3) There's no reason why tie-downs couldn't meet certification standards. If they can meet safety standards for automobile crash ratings, then they can be made for airline crash ratings. not THAT much difference in making them to meet impact/wight/drop force ratings...and YES, I DO have knowledge about rigging and weight certifications...I'm not randomly speaking out my ass...


              Lynnifer-
              the washrooms are horrendously small and whereas I can get myself into them, it's a balancing act...That in itself is one area where I think aerospace engineers need to work on improving their designs drastically. HOWEVER I don't forsee them ever making them large enough to fit a w/c in b/c they'd take up too much real-estate...
              'Chelle
              L-1 inc 11/24/03

              "My Give-a-Damn's Busted"......

              Comment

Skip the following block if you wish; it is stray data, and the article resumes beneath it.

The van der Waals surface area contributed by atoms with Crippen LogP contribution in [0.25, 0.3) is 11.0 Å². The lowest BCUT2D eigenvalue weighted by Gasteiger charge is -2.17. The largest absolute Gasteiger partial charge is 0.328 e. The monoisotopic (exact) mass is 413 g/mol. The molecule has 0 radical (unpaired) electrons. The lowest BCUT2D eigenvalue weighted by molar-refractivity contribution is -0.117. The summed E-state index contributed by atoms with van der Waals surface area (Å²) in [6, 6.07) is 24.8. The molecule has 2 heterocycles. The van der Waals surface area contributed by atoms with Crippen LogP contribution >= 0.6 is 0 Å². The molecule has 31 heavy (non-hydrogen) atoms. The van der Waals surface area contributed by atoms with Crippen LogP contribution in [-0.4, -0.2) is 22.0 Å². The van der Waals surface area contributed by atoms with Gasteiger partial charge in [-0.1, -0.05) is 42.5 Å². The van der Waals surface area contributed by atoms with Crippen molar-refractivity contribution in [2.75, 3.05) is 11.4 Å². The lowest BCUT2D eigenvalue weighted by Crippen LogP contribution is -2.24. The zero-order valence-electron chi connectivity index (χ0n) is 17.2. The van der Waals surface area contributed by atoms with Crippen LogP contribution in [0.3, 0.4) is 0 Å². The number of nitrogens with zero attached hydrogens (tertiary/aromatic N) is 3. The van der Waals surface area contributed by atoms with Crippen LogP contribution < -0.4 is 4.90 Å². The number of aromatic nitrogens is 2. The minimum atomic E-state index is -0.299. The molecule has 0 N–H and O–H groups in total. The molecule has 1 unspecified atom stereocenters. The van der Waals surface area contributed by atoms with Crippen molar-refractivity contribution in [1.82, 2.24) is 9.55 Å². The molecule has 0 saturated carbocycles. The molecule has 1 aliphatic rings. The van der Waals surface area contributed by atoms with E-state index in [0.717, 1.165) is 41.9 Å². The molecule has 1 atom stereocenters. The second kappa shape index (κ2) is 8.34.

#8
                Originally posted by Broknwing
                3) There's no reason why tie-downs couldn't meet certification standards. If they can meet safety standards for automobile crash ratings, then they can be made for airline crash ratings. not THAT much difference in making them to meet impact/wight/drop force ratings...and YES, I DO have knowledge about rigging and weight certifications...I'm not randomly speaking out my ass...
                Safety standards for commercial aircraft are VERY different than those for automobiles. Below are excerpts of the certification standards for such aircraft. I've bolded key points.